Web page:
NIGERIAOlam rice Farm has attributed the increasing price of rice in the country to high-demand and supply gap, increasing cost of seeds, fertilizers, chemicals and high cost of diesel among other factors of productions.

The General Manager, Project Coordinator, Olam Rice Farm, Mahesh Ninye, who stated this last week in Abuja, told journalists that the price of rice may not go down very soon except government takes drastic step like allowing importation of the food crop into the country.

He said: “last year, a tonne of paddy sold for N65,000, this year, it is N150,000, the mill is run on diesel for 24 hours, the roads are very bad, the price of farm input have multiplied all these things added up to increase the price of our rice from N9,000 to the current price of N17,500.”

The GM of Olam Rice Farm said the price of rice may go up again by December, because of the high demand, adding that if government had allowed importation in October, the price of rice could have crashed by December to N15,000 from the current N18,000.

“But if government allows importation now, it would take another two months to get to the table of Nigerians”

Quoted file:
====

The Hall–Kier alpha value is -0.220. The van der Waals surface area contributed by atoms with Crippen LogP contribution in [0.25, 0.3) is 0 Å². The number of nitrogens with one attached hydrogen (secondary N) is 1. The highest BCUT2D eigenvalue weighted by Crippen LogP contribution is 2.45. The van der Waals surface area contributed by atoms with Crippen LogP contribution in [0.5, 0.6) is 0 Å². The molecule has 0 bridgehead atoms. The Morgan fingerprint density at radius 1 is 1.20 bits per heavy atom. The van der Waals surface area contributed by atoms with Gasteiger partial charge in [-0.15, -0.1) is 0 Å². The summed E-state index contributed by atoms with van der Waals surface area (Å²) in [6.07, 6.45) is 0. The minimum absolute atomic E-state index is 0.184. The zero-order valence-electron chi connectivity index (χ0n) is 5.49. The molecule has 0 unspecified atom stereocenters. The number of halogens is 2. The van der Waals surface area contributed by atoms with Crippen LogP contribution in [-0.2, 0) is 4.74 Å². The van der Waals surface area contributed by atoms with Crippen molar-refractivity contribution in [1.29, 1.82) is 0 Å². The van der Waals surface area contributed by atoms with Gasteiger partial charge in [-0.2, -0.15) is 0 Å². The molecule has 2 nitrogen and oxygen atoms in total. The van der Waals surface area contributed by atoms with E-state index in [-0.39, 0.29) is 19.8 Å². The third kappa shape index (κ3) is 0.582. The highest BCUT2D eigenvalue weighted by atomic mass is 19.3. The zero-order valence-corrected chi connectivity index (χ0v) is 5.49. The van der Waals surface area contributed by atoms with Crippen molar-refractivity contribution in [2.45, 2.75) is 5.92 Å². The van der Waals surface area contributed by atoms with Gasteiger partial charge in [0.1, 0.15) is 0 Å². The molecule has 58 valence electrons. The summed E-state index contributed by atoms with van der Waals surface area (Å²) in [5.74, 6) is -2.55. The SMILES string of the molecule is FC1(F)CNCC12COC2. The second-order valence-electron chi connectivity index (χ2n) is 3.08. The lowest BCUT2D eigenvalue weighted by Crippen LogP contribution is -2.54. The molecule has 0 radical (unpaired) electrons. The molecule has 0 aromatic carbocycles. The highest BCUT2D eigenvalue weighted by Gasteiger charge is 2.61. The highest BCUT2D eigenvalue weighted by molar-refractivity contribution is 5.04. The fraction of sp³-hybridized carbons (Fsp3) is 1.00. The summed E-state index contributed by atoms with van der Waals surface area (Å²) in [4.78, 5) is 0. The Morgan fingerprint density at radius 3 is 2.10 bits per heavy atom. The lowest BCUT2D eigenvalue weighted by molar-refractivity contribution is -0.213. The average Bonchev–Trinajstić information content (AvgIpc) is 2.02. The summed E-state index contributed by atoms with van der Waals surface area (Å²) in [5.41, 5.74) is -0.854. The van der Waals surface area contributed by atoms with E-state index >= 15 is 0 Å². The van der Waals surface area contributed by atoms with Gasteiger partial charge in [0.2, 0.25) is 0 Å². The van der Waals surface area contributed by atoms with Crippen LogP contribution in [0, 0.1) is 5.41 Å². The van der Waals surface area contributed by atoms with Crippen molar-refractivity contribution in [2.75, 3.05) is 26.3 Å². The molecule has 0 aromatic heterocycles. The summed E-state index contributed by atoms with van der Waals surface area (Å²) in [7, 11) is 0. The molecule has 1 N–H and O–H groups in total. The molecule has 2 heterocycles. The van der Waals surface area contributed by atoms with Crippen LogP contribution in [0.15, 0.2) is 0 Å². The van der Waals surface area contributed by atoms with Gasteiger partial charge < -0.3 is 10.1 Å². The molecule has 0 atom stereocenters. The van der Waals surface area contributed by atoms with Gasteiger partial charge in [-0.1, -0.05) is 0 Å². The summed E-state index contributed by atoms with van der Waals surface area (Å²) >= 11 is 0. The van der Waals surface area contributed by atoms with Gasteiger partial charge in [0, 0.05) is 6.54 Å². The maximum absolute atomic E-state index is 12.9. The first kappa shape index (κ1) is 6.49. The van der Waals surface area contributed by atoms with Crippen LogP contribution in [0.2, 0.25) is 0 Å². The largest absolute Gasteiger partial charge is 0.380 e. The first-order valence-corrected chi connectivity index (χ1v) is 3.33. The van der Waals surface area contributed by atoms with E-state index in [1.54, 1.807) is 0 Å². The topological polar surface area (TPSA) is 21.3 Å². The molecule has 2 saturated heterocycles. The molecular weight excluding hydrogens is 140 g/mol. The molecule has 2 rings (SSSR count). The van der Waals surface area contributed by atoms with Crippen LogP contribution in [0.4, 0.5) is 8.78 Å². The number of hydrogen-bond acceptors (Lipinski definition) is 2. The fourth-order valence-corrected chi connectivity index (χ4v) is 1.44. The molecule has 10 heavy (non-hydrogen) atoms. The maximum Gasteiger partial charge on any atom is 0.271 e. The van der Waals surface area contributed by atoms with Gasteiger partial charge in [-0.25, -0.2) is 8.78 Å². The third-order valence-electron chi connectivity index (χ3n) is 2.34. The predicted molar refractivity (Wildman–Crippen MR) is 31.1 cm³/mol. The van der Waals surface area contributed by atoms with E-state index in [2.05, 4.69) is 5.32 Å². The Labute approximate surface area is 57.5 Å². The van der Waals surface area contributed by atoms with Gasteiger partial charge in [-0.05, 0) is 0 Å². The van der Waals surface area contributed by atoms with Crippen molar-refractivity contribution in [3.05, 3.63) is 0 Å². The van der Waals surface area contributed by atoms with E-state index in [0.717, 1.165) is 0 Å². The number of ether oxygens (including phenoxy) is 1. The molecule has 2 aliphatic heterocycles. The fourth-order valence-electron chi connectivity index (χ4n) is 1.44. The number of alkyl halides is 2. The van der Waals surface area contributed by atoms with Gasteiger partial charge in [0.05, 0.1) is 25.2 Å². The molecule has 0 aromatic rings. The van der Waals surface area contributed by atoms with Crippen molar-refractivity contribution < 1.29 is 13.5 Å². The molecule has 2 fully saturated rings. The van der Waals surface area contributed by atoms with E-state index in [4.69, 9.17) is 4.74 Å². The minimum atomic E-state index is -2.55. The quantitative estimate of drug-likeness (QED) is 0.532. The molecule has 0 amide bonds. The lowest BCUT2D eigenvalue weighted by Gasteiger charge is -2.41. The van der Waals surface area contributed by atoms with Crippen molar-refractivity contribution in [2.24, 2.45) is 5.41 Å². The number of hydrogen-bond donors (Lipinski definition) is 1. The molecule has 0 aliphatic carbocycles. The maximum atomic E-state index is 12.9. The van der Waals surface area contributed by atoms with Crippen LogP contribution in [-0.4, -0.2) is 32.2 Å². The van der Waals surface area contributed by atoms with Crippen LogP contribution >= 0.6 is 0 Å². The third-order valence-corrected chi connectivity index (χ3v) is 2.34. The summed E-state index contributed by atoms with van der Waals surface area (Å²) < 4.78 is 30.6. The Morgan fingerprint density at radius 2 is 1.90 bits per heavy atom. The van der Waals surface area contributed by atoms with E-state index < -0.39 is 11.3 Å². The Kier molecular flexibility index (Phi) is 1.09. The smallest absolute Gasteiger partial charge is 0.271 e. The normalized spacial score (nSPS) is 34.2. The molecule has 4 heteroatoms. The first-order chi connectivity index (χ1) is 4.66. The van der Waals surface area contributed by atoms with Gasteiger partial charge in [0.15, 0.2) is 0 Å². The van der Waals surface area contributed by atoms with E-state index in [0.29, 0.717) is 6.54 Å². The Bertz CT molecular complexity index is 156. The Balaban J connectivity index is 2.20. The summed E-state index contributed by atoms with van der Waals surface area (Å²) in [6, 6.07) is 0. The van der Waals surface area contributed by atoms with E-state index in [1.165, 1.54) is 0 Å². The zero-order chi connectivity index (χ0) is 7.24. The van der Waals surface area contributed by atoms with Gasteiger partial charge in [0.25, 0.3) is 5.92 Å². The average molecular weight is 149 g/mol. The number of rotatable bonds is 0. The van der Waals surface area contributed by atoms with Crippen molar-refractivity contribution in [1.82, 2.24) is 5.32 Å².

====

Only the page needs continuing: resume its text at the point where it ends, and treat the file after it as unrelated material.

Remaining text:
Ninye said currently the rice demand in the country is about six million metric tonnes, while the supply is 3.5 million metric tonnes leaving a demand-supply gap of 2.5 million metric tonnes (MT), stressing the need for government to increase access to finance for farmers, encourage many international investors to invest in rice production, provide them with enabling environment, infrastructure, among other things to scale down the price of rice.

Disclosing that no rice importation has taken place in the last one year, he said it would still take the country another five years to achieve self-sufficiency in rice production.

He said “government should not completely ban rice importation what they could have done was to gradually cut down import.”

He said: “The 2017 date set to achieve self sufficiency in rice production is not visible; it will take another five years to achieve that target.

Government needs to support the farmers to increase yield per hectare, support international farms to come and establish project like Olam farm and bring in more young generation into farming.”

Olam Farm is currently producing 40,000metric tonnes of paddy rice, cultivated on 4,500 hectares on two cycles of wet and dry season and the farm is currently engaging 5500 outgrowers to cultivate 5000 hectares of land.

November 9, 2016;